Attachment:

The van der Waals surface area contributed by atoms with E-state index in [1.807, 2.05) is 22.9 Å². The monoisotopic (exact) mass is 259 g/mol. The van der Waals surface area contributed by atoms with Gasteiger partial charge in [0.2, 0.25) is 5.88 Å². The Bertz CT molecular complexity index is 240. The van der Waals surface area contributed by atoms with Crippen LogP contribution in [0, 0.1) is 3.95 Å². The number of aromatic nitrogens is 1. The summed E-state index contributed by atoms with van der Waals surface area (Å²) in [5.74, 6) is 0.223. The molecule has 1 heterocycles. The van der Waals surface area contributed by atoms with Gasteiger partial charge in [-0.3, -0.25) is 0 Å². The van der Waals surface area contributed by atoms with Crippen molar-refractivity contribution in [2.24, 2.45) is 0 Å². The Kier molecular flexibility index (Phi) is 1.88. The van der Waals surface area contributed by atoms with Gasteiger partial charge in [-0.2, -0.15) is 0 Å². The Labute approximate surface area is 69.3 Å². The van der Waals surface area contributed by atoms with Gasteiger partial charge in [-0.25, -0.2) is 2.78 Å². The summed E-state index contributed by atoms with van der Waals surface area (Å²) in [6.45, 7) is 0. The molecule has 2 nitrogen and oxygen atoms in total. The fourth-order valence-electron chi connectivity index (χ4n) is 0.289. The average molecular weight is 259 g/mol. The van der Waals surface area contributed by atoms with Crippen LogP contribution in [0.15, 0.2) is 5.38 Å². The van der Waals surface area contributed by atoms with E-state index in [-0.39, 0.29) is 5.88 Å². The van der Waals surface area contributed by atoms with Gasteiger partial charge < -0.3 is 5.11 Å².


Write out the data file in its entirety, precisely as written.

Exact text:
The van der Waals surface area contributed by atoms with E-state index in [1.807, 2.05) is 22.9 Å². The monoisotopic (exact) mass is 259 g/mol. The van der Waals surface area contributed by atoms with Gasteiger partial charge in [0.2, 0.25) is 5.88 Å². The Bertz CT molecular complexity index is 240. The van der Waals surface area contributed by atoms with Crippen LogP contribution in [0, 0.1) is 3.95 Å². The number of aromatic nitrogens is 1. The summed E-state index contributed by atoms with van der Waals surface area (Å²) in [5.74, 6) is 0.223. The molecule has 1 heterocycles. The van der Waals surface area contributed by atoms with Gasteiger partial charge in [-0.3, -0.25) is 0 Å². The van der Waals surface area contributed by atoms with Crippen molar-refractivity contribution in [2.24, 2.45) is 0 Å². The Kier molecular flexibility index (Phi) is 1.88. The van der Waals surface area contributed by atoms with Gasteiger partial charge in [-0.2, -0.15) is 0 Å². The Labute approximate surface area is 69.3 Å². The van der Waals surface area contributed by atoms with Gasteiger partial charge in [-0.25, -0.2) is 2.78 Å². The summed E-state index contributed by atoms with van der Waals surface area (Å²) in [6.45, 7) is 0. The molecule has 2 nitrogen and oxygen atoms in total. The fourth-order valence-electron chi connectivity index (χ4n) is 0.289. The average molecular weight is 259 g/mol. The van der Waals surface area contributed by atoms with Crippen LogP contribution in [0.15, 0.2) is 5.38 Å². The van der Waals surface area contributed by atoms with E-state index in [-0.39, 0.29) is 5.88 Å². The van der Waals surface area contributed by atoms with Gasteiger partial charge < -0.3 is 5.11 Å².